Students/parents rights discussed

By Ruthann Carr

During a rather routine School Board meeting Thursday (May 19) a discussion of parental and students rights and questioning by law enforcement emerged. 

The board accepted the 2022-23 school calendar which sets students’ first day on Aug. 9, winter break Dec. 19 – Jan. 3, spring break April 3-7 and graduation May 26.

They also discussed giving prospective teachers credit for private teaching experience and military service. That subject will be up for vote at the June 9 meeting. 

As board members plowed through a list of proposed updates to 12 Virginia School Board Association and Fluvanna school policies, Andrew Pullen (Columbia) said he had a question about policy dealing with, “relations with law enforcement authorities. Investigations by law enforcement officers at school,” which states:

“When it becomes necessary for any law enforcement officer to interrogate a student on school premises, the principal is contacted immediately. The principal or principal’s designee makes a reasonable effort to contact the parent or guardian and have the parent or guardian in attendance for the interrogation. If the parent or guardian cannot be present for the interrogation, then the principal or principal’s designee is present throughout the interrogation.”

Pullen said: “If there is a deputy that’s interrogating a student for a variety of reasons, I hope that they would not wait for the principal or the parent to do so.” 

Don Stribling, executive director for human resources, operations and student relations, said the school does not have to wait for parents.

“Once they (law enforcement) come in and take control of the situation, they can,” Stribling said. “But because we work very closely – we have SROs (school resource officers) – we work closely with the sheriff’s department, sometimes given the context of the situation, sometimes they give us grace to let the parent know that this is happening. They don’t have to. It works out very well given the close relationship we have with the sheriff’s department.”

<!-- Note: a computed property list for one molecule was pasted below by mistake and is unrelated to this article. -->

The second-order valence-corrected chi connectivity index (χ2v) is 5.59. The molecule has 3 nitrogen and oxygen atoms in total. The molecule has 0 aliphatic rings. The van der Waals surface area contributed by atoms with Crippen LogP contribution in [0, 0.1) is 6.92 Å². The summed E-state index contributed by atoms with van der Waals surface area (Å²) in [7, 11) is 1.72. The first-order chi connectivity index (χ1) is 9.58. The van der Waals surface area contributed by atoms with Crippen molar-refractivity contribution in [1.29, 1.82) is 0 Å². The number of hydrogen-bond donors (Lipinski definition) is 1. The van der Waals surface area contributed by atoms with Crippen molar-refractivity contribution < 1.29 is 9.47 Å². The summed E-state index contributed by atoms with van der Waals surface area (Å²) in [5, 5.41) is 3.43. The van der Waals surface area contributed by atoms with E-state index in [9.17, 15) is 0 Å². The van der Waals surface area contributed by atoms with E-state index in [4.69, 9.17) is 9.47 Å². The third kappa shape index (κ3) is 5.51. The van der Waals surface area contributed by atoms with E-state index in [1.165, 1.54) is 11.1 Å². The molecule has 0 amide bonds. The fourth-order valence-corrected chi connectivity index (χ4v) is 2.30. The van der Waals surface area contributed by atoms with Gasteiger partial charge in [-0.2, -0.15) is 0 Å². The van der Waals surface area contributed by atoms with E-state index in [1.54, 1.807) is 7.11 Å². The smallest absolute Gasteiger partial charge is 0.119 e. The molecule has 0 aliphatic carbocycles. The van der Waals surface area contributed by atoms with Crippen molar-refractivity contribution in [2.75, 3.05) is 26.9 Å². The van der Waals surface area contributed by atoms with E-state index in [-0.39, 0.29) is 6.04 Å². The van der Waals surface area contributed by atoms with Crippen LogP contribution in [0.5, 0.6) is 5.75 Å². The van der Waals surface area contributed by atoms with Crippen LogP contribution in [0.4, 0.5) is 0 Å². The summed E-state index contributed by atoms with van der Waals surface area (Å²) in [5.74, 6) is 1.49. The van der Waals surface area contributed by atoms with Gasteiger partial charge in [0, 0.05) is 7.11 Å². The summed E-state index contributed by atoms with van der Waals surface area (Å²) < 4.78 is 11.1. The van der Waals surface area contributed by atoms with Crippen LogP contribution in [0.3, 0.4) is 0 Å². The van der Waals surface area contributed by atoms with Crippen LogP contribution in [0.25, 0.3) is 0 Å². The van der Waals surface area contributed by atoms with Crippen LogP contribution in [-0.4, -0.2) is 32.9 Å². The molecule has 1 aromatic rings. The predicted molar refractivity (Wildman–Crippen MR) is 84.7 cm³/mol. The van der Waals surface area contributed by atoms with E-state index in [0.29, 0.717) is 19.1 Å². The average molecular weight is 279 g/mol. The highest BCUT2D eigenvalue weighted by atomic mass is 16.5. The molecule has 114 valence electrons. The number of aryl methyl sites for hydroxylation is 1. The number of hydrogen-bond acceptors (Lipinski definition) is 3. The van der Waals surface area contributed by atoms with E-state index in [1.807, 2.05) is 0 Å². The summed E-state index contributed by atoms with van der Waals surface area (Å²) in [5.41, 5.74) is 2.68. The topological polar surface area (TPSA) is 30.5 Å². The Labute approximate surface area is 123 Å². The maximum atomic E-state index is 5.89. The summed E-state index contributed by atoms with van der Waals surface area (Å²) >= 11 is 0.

Pullen went on to read further into the same policy involving the school’s duty to report incidents that may constitute a felony to law enforcement. 

The policy also states, “The principal may report to local law enforcement officials any incident involving the assault or assault and battery, without bodily injury, of any person on a school bus, on school property or at a school-sponsored activity.”

Board Chair James Kelley (Palmyra) asked if a student has the right to have a parent present while being interviewed. 

Stribling said the school principal can stand in for the parent under a policy of “in loco parentis.”

“We serve as that representative,” he said. “We want what’s best for the kids. Sometimes they make bad decisions.”

Pullen said students can agree to be questioned.

“And remember, just because they’re a minor doesn’t mean they can’t consent,” Pullen said. “If they’re over the age of 14 they can say yes or no.” 

Gequetta Murry-Key (Rivanna) said she would like to get more clarity about the subject. 

“This is the kind of thing that agitates people,” she said.

Kelley said he had a lot of reservations about the policy. 

“I’m inclined to spend a lot more time on this one,” he said. “I’d like to hear more from defense attorneys. A lot of this is fundamentally problematic. We need to make sure students are afforded their rights and aren’t under duress to be interrogated by police in a school setting.”

Charles Rittenhouse (Cunningham) expressed his opinion.

“If the student is on school property, then they are under school authority,” Rittenhouse said. “If they’ve done something egregious enough to be questioned by law enforcement, then so be it.”

Kelley responded: “As if they waive their rights to not speak to police by being in school? I don’t think you waive your civil rights by being in a public building.”

Superintendent Peter Gretz said he has been places where the relationship with law enforcement isn’t as positive and collegial as it is in Fluvanna. 

He is comfortable that issues that come up regarding police questioning and students’ behavior are handled here in the best way possible.

Stribling said he would ask Capt. Von Hill who heads up the SRO program if he can come to the June 9 school board meeting to answer questions and explain policies.

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